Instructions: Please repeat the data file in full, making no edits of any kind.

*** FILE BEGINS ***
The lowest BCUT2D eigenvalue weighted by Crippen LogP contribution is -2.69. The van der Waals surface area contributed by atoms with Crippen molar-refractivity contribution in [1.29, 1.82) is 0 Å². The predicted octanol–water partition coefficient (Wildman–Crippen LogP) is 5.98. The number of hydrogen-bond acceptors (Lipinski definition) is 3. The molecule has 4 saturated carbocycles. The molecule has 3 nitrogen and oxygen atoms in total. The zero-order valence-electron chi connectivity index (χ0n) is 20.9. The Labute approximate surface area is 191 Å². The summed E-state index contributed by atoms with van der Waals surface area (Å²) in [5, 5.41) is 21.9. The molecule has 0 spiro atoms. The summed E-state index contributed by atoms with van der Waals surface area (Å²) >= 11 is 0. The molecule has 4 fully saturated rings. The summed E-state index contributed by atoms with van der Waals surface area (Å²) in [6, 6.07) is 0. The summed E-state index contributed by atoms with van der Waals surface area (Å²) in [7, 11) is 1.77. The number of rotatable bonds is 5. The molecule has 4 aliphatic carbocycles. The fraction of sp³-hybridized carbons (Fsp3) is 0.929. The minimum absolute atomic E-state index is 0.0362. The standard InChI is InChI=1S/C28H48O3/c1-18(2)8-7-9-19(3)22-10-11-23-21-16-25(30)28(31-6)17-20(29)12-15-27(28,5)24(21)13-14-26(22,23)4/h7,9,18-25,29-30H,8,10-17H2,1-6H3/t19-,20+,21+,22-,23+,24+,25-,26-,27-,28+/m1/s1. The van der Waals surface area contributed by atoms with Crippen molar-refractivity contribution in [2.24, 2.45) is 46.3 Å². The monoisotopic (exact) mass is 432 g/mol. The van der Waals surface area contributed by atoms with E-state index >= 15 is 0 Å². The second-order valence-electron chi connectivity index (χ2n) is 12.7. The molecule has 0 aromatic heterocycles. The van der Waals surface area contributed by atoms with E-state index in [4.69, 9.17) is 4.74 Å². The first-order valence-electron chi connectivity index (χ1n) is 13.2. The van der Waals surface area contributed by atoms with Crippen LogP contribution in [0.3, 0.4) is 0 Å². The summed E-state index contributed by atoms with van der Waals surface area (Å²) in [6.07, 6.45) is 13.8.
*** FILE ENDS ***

The lowest BCUT2D eigenvalue weighted by Crippen LogP contribution is -2.69. The van der Waals surface area contributed by atoms with Crippen molar-refractivity contribution in [1.29, 1.82) is 0 Å². The predicted octanol–water partition coefficient (Wildman–Crippen LogP) is 5.98. The number of hydrogen-bond acceptors (Lipinski definition) is 3. The molecule has 4 saturated carbocycles. The molecule has 3 nitrogen and oxygen atoms in total. The zero-order valence-electron chi connectivity index (χ0n) is 20.9. The Labute approximate surface area is 191 Å². The summed E-state index contributed by atoms with van der Waals surface area (Å²) in [5, 5.41) is 21.9. The molecule has 0 spiro atoms. The summed E-state index contributed by atoms with van der Waals surface area (Å²) >= 11 is 0. The molecule has 4 fully saturated rings. The summed E-state index contributed by atoms with van der Waals surface area (Å²) in [6, 6.07) is 0. The summed E-state index contributed by atoms with van der Waals surface area (Å²) in [7, 11) is 1.77. The number of rotatable bonds is 5. The molecule has 4 aliphatic carbocycles. The fraction of sp³-hybridized carbons (Fsp3) is 0.929. The minimum absolute atomic E-state index is 0.0362. The standard InChI is InChI=1S/C28H48O3/c1-18(2)8-7-9-19(3)22-10-11-23-21-16-25(30)28(31-6)17-20(29)12-15-27(28,5)24(21)13-14-26(22,23)4/h7,9,18-25,29-30H,8,10-17H2,1-6H3/t19-,20+,21+,22-,23+,24+,25-,26-,27-,28+/m1/s1. The van der Waals surface area contributed by atoms with Crippen molar-refractivity contribution in [2.24, 2.45) is 46.3 Å². The monoisotopic (exact) mass is 432 g/mol. The van der Waals surface area contributed by atoms with E-state index >= 15 is 0 Å². The second-order valence-electron chi connectivity index (χ2n) is 12.7. The molecule has 0 aromatic heterocycles. The van der Waals surface area contributed by atoms with E-state index in [4.69, 9.17) is 4.74 Å². The first-order valence-electron chi connectivity index (χ1n) is 13.2. The van der Waals surface area contributed by atoms with Crippen LogP contribution in [0.3, 0.4) is 0 Å². The summed E-state index contributed by atoms with van der Waals surface area (Å²) in [6.07, 6.45) is 13.8.